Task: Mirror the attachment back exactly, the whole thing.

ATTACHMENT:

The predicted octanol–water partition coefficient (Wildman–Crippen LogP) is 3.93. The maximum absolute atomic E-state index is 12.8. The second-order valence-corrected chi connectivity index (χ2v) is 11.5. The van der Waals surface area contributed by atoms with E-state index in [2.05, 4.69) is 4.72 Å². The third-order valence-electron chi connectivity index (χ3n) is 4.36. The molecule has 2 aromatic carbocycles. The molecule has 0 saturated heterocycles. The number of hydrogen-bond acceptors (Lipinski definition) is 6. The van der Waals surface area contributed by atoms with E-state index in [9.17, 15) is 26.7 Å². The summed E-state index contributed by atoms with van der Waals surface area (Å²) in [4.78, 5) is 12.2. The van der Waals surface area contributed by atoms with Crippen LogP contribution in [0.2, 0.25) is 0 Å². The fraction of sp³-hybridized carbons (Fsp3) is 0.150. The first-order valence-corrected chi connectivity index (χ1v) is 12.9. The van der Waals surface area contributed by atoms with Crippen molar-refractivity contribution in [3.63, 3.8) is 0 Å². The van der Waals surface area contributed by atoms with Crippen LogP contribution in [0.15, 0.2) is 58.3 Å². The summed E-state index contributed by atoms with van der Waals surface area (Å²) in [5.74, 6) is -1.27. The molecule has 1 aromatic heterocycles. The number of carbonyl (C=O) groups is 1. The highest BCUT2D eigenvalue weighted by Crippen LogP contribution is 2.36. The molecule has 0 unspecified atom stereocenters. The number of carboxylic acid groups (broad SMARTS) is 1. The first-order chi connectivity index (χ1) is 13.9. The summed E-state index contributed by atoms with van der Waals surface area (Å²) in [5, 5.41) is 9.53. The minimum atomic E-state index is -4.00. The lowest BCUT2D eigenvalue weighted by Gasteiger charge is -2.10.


The predicted octanol–water partition coefficient (Wildman–Crippen LogP) is 3.93. The maximum absolute atomic E-state index is 12.8. The second-order valence-corrected chi connectivity index (χ2v) is 11.5. The van der Waals surface area contributed by atoms with E-state index in [2.05, 4.69) is 4.72 Å². The third-order valence-electron chi connectivity index (χ3n) is 4.36. The molecule has 2 aromatic carbocycles. The molecule has 0 saturated heterocycles. The number of hydrogen-bond acceptors (Lipinski definition) is 6. The van der Waals surface area contributed by atoms with E-state index in [9.17, 15) is 26.7 Å². The summed E-state index contributed by atoms with van der Waals surface area (Å²) in [4.78, 5) is 12.2. The van der Waals surface area contributed by atoms with Crippen LogP contribution in [0.2, 0.25) is 0 Å². The fraction of sp³-hybridized carbons (Fsp3) is 0.150. The first-order valence-corrected chi connectivity index (χ1v) is 12.9. The van der Waals surface area contributed by atoms with Crippen molar-refractivity contribution in [3.63, 3.8) is 0 Å². The van der Waals surface area contributed by atoms with Crippen LogP contribution in [0.15, 0.2) is 58.3 Å². The summed E-state index contributed by atoms with van der Waals surface area (Å²) in [5.74, 6) is -1.27. The molecule has 1 aromatic heterocycles. The number of carbonyl (C=O) groups is 1. The highest BCUT2D eigenvalue weighted by Crippen LogP contribution is 2.36. The molecule has 0 unspecified atom stereocenters. The number of carboxylic acid groups (broad SMARTS) is 1. The first-order chi connectivity index (χ1) is 13.9. The summed E-state index contributed by atoms with van der Waals surface area (Å²) in [5, 5.41) is 9.53. The minimum atomic E-state index is -4.00. The lowest BCUT2D eigenvalue weighted by Gasteiger charge is -2.10.